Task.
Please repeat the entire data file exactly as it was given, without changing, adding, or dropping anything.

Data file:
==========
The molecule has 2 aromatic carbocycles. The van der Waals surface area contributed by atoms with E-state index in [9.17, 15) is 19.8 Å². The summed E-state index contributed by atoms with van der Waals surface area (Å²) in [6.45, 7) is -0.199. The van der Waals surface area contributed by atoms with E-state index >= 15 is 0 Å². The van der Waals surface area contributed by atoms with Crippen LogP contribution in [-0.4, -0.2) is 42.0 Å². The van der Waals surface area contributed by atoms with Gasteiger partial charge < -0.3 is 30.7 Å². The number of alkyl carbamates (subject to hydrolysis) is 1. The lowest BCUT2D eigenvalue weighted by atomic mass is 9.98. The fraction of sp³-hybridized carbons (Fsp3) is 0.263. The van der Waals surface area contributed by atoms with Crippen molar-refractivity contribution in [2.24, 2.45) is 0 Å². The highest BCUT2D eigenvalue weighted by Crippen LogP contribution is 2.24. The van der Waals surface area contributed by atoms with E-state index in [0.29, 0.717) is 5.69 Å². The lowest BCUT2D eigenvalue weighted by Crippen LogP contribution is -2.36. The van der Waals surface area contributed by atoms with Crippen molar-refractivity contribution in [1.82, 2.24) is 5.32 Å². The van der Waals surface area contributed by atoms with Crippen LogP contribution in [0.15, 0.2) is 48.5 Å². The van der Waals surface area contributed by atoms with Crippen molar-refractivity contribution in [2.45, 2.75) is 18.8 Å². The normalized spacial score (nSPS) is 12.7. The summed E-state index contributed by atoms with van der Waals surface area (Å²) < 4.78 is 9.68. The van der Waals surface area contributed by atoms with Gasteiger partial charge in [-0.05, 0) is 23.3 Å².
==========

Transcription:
The molecule has 2 aromatic carbocycles. The van der Waals surface area contributed by atoms with E-state index in [9.17, 15) is 19.8 Å². The summed E-state index contributed by atoms with van der Waals surface area (Å²) in [6.45, 7) is -0.199. The van der Waals surface area contributed by atoms with E-state index >= 15 is 0 Å². The van der Waals surface area contributed by atoms with Crippen LogP contribution in [-0.4, -0.2) is 42.0 Å². The van der Waals surface area contributed by atoms with Gasteiger partial charge < -0.3 is 30.7 Å². The number of alkyl carbamates (subject to hydrolysis) is 1. The lowest BCUT2D eigenvalue weighted by atomic mass is 9.98. The fraction of sp³-hybridized carbons (Fsp3) is 0.263. The van der Waals surface area contributed by atoms with Crippen molar-refractivity contribution in [2.24, 2.45) is 0 Å². The highest BCUT2D eigenvalue weighted by Crippen LogP contribution is 2.24. The van der Waals surface area contributed by atoms with E-state index in [0.29, 0.717) is 5.69 Å². The lowest BCUT2D eigenvalue weighted by Crippen LogP contribution is -2.36. The van der Waals surface area contributed by atoms with Crippen molar-refractivity contribution in [1.82, 2.24) is 5.32 Å². The van der Waals surface area contributed by atoms with Crippen LogP contribution in [0.15, 0.2) is 48.5 Å². The van der Waals surface area contributed by atoms with Crippen molar-refractivity contribution in [2.45, 2.75) is 18.8 Å². The normalized spacial score (nSPS) is 12.7. The summed E-state index contributed by atoms with van der Waals surface area (Å²) < 4.78 is 9.68. The van der Waals surface area contributed by atoms with Gasteiger partial charge in [-0.05, 0) is 23.3 Å².